We had to find ways to clean up children without offending parents. I gave them finger painting and other messy activities early in the morning so that we had an excuse to wash them and their clothes. They loved being clean and came back to the classroom beaming. I’d pretend I didn’t recognise them when they returned and they’d say, “Look Miss Bricks, it’s me…I’m Brian. Come and smell me, I’ve got talcum powder on”. You can relate well to the most troubled children if you have fun with them.

Continuing university studies, I became a lecturer and senior lecturer in child development and in 1975 I was offered the position of Director of Early Childhood Studies at the State College of Victoria. When the offer came, we had just experienced two winters of coal miners’ strikes. Miners barricaded the power station and we had no electricity to drive the central heating. Even the gas cooker needed electricity. The children used paraffin lamps for homework and there was no TV. Ken suffered because he was trying to run a business with 400 employees. He would be told that power would be on at 6am and arrange for everyone to work, then he would have to pay them and send them home again. Frustration was sufficiently high for us to emigrate (i.e. this was just before Margaret Thatcher became Prime Minister).

I flew to Australia alone as our son had to complete university entrance exams and the house had to be sold. Our daughter quickly tired of male company and, at the age of 14, she flew out to Melbourne alone. My work as an advocate for children became more serious in 1980. I established the first university level multi-professional child protection course in the world and assisted others to establish them in Brazil, Germany and New York. Everyone thought I was crazy; child abuse didn’t happen in Australia, they said “or if it does it only happens in Sydney”. Academics denied that human service professionals needed to be informed (and some are still in denial!). Administrators argued that child abuse isn’t an academic subject but they lost that argument when I was able to show that there had been a great deal of research in American universities. Unfortunately, the course was one of the first to go when funding was cut.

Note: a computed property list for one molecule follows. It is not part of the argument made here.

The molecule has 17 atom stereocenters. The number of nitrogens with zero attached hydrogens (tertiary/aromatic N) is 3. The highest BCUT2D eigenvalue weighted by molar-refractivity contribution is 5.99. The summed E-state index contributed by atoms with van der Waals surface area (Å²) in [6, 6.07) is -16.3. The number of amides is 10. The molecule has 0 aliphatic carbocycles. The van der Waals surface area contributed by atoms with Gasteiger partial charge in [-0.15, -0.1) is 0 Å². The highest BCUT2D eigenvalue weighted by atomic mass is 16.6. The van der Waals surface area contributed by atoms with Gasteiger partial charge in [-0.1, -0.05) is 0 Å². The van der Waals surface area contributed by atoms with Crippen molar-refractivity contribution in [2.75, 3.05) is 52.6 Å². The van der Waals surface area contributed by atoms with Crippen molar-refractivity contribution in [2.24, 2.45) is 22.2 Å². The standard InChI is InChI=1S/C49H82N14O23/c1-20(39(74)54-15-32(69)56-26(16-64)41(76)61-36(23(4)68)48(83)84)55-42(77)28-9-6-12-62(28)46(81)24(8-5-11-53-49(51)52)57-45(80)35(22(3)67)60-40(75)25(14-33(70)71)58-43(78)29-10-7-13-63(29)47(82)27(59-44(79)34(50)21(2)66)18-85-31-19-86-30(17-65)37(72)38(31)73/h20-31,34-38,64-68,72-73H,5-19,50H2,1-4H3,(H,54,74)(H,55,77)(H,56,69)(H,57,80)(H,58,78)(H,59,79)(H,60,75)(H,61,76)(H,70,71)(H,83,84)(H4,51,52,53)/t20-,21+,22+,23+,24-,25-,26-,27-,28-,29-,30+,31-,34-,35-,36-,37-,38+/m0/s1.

In the early 80s I realised that stranger danger information delivered to schools was not only inappropriate but dangerous. I researched with parents and found that, at best, they only taught their children to avoid strangers in cars and 75% of parents said nothing. Furthermore, children under nine years didn’t understand what a stranger was. I collected school child protection programs from the US and Canada and shared them with Victoria Police who adopted a Wisconsin program and introduced it to education departments Australia-wide.

New Zealand rejected it on the grounds that it was too American for their culture, too complex and at the same time, too simplistic. New Zealand took the more difficult and expensive course of writing a curriculum for each age group with videos for parents and children and resources for teachers. I was curious to compare the effectiveness of the two programs and interviewed Australian and New Zealand children using pre and post testing. This had to be self-funded because, for many years there was no money for research in this field. New Zealand Police were so pleased with the results they invited me back to evaluate their Intermediate School program, then secondary and finally, special education. In short, I have been advising New Zealand Police since 1985 and researching for them with children since 1990.